Challenge & Cheating in Wizards & Warriors
Wizards & Warriors has a weird relationship with game difficulty.
The first game is a fun, light-hearted adventure game that has difficult-level designs which are made trivially easy via unlimited lives and in-place restarts. But while this causes the game to be so easy that literally, anybody can complete it with enough patience, the game is so packed full of secrets that it’s worth replaying a few times just to find them all.
To follow up, Rare made the second game – Ironsword: Wizards & Warriors II – considerably more difficult… while also only giving you a few continues to complete it with! Luckily, a simple code can be entered at the title screen to give 255 lives, if you want to play it in the same way you played the original. And I don’t see it as “cheating” to play with so many lives. One of the most unique aspects of the first two games is their relationship between Skill and Attrition – you can lose less health if you play well, but enemies will still hit you on a regular basis. These are not games that most people will ever be able to do a no-damage run or even a one-credit-clear. The bizarre sword mechanic makes sure of that.
In Wizards & Warriors and its sequel, the protagonist Kuros doesn’t really… swing… his sword. He just kind of wiggles it around. And whether or not you are pressing the button is irrelevant to whether you damage the enemy; if the sword touches an enemy, that enemy dies. The most effective attack is often to just jump into the enemy and let your sword touch them first.
For the third game in the series, Wizards & Warriors X: Fortress of Fear on the Game Boy, Rare fixed the sword mechanic while simultaneously breaking everything else. Kuros now has proper sword attacks, where timing and position matter. But the linear level designs, clunky platforming, and relentless difficulty make it practically unplayable. And with no “extra lives code”, the only way to suffer through this one with your sanity intact is to use a Game Genie for infinite lives.
Returning to the NES for Wizards & Warriors III: Kuros – Visions of Power, things have changed quite a bit. The game is now a big semi-open world inspired by late 80s Metroidvania games and Rare’s ZX Spectrum classic Atic Atac. Kuros is no longer just a Knight – he can join guilds and learn to be a thief or wizard as well, and those skills are needed to complete the adventure, as thieves can enter through barred windows and sneak past guards, and wizards can levitate and burn things. Even the Knight feels new and fresh, as they have redesigned the combat system to be quite varied, with numerous different attacks based on which direction you’re pressing at the time you swing your sword.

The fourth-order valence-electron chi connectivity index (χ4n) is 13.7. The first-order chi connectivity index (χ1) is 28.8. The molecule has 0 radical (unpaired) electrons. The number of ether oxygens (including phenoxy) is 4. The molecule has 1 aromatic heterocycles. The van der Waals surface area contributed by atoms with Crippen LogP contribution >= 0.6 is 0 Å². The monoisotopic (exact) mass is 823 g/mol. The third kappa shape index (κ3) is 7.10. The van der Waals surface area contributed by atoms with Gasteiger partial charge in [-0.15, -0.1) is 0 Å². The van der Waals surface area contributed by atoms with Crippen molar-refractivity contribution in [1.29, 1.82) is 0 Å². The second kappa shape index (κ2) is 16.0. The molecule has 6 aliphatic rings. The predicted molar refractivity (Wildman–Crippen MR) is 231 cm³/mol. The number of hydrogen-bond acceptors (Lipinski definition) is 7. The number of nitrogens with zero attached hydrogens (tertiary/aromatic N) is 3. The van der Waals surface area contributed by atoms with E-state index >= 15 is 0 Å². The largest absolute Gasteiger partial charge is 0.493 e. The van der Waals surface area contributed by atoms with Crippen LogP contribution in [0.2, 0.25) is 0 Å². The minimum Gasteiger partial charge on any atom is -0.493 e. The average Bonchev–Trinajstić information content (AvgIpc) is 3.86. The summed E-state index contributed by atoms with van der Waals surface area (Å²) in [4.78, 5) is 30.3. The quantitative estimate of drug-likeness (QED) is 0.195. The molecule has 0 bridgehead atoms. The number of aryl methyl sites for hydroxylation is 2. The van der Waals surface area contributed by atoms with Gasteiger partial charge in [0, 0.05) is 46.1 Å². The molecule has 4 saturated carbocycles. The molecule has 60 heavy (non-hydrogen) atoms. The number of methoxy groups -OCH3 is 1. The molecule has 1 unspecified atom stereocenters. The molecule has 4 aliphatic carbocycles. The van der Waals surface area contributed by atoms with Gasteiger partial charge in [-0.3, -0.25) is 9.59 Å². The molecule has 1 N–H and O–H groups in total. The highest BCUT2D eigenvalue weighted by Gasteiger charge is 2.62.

But to learn each skill, you first have to pass a test. And this is where Wizards & Warriors III, unfortunately, falls apart. These tests are HARD – this is often a game of memorization. It’s also a huge, lengthy adventure that requires some grinding as well. In short, it’s the kind of game that benefits from a trial-and-error mentality. But you only get three lives, and no continues. And no lives code this time around! So “trial and error” ends up being incredibly punishing.
This takes what could have been the best game in the series, and turns it into an unplayable mess whose only saving grace is “at least it’s better than the Game Boy one”. I often claim the British made overly difficult, “hateful” games back in the 80s and early 90s, and, like Solstice before it, this is a perfect example of a game that SHOULD have been good but the limited lives ruined it.
I’ll return to Wizards & Warriors III with a Game Genie soon, and hopefully, I’ll be able to see the rest of what this massive adventure has to offer. I’d love to see somebody bring this series back someday, either officially or through an indie spiritual successor.
But only if Fabio reprises his role for the cover art 😁